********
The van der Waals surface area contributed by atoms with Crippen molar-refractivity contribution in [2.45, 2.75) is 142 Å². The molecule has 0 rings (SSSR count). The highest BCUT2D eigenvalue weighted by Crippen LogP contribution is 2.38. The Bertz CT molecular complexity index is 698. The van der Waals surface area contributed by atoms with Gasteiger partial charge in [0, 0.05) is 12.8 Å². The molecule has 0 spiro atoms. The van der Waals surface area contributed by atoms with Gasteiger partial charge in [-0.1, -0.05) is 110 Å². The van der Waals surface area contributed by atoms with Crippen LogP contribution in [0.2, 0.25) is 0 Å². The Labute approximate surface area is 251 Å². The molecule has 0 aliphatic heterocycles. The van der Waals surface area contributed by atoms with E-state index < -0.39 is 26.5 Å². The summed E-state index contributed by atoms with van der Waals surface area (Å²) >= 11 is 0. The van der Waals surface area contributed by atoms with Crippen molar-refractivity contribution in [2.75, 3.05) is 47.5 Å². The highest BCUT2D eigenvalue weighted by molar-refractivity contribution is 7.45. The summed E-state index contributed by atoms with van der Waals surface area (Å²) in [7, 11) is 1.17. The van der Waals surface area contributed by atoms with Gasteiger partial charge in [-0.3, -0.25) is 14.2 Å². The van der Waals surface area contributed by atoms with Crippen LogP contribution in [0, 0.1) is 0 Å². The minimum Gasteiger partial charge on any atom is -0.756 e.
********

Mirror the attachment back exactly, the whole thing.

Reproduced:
The van der Waals surface area contributed by atoms with Crippen molar-refractivity contribution in [2.45, 2.75) is 142 Å². The molecule has 0 rings (SSSR count). The highest BCUT2D eigenvalue weighted by Crippen LogP contribution is 2.38. The Bertz CT molecular complexity index is 698. The van der Waals surface area contributed by atoms with Gasteiger partial charge in [0, 0.05) is 12.8 Å². The molecule has 0 spiro atoms. The van der Waals surface area contributed by atoms with Gasteiger partial charge in [-0.1, -0.05) is 110 Å². The van der Waals surface area contributed by atoms with Crippen LogP contribution in [0.2, 0.25) is 0 Å². The Labute approximate surface area is 251 Å². The molecule has 0 aliphatic heterocycles. The van der Waals surface area contributed by atoms with E-state index < -0.39 is 26.5 Å². The summed E-state index contributed by atoms with van der Waals surface area (Å²) >= 11 is 0. The van der Waals surface area contributed by atoms with Crippen molar-refractivity contribution in [2.75, 3.05) is 47.5 Å². The highest BCUT2D eigenvalue weighted by molar-refractivity contribution is 7.45. The summed E-state index contributed by atoms with van der Waals surface area (Å²) in [7, 11) is 1.17. The van der Waals surface area contributed by atoms with Gasteiger partial charge in [-0.3, -0.25) is 14.2 Å². The van der Waals surface area contributed by atoms with Crippen LogP contribution in [0, 0.1) is 0 Å². The minimum Gasteiger partial charge on any atom is -0.756 e.